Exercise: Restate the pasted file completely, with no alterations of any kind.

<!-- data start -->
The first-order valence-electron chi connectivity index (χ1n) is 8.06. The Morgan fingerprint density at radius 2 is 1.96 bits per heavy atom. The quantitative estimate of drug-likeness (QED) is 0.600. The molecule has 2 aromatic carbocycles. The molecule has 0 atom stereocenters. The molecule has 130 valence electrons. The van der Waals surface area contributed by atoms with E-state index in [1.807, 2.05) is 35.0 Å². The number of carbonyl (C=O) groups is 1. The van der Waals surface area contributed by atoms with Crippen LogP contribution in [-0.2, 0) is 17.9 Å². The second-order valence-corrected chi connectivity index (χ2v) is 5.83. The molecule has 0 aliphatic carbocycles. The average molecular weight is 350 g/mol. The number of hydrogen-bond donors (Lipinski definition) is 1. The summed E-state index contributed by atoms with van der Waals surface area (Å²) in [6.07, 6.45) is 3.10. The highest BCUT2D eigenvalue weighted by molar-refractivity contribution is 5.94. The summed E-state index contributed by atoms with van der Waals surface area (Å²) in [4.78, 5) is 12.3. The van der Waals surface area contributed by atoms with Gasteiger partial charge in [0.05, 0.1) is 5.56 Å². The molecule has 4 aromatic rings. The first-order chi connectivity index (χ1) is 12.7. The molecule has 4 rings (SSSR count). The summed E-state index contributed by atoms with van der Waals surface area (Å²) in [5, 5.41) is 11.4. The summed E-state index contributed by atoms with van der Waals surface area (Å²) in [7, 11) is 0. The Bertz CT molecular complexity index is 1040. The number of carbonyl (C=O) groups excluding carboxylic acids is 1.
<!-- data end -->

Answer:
The first-order valence-electron chi connectivity index (χ1n) is 8.06. The Morgan fingerprint density at radius 2 is 1.96 bits per heavy atom. The quantitative estimate of drug-likeness (QED) is 0.600. The molecule has 2 aromatic carbocycles. The molecule has 0 atom stereocenters. The molecule has 130 valence electrons. The van der Waals surface area contributed by atoms with E-state index in [1.807, 2.05) is 35.0 Å². The number of carbonyl (C=O) groups is 1. The van der Waals surface area contributed by atoms with Crippen LogP contribution in [-0.2, 0) is 17.9 Å². The second-order valence-corrected chi connectivity index (χ2v) is 5.83. The molecule has 0 aliphatic carbocycles. The average molecular weight is 350 g/mol. The number of hydrogen-bond donors (Lipinski definition) is 1. The summed E-state index contributed by atoms with van der Waals surface area (Å²) in [6.07, 6.45) is 3.10. The highest BCUT2D eigenvalue weighted by molar-refractivity contribution is 5.94. The summed E-state index contributed by atoms with van der Waals surface area (Å²) in [4.78, 5) is 12.3. The van der Waals surface area contributed by atoms with Gasteiger partial charge in [0.05, 0.1) is 5.56 Å². The molecule has 4 aromatic rings. The first-order chi connectivity index (χ1) is 12.7. The molecule has 4 rings (SSSR count). The summed E-state index contributed by atoms with van der Waals surface area (Å²) in [5, 5.41) is 11.4. The summed E-state index contributed by atoms with van der Waals surface area (Å²) in [7, 11) is 0. The Bertz CT molecular complexity index is 1040. The number of carbonyl (C=O) groups excluding carboxylic acids is 1.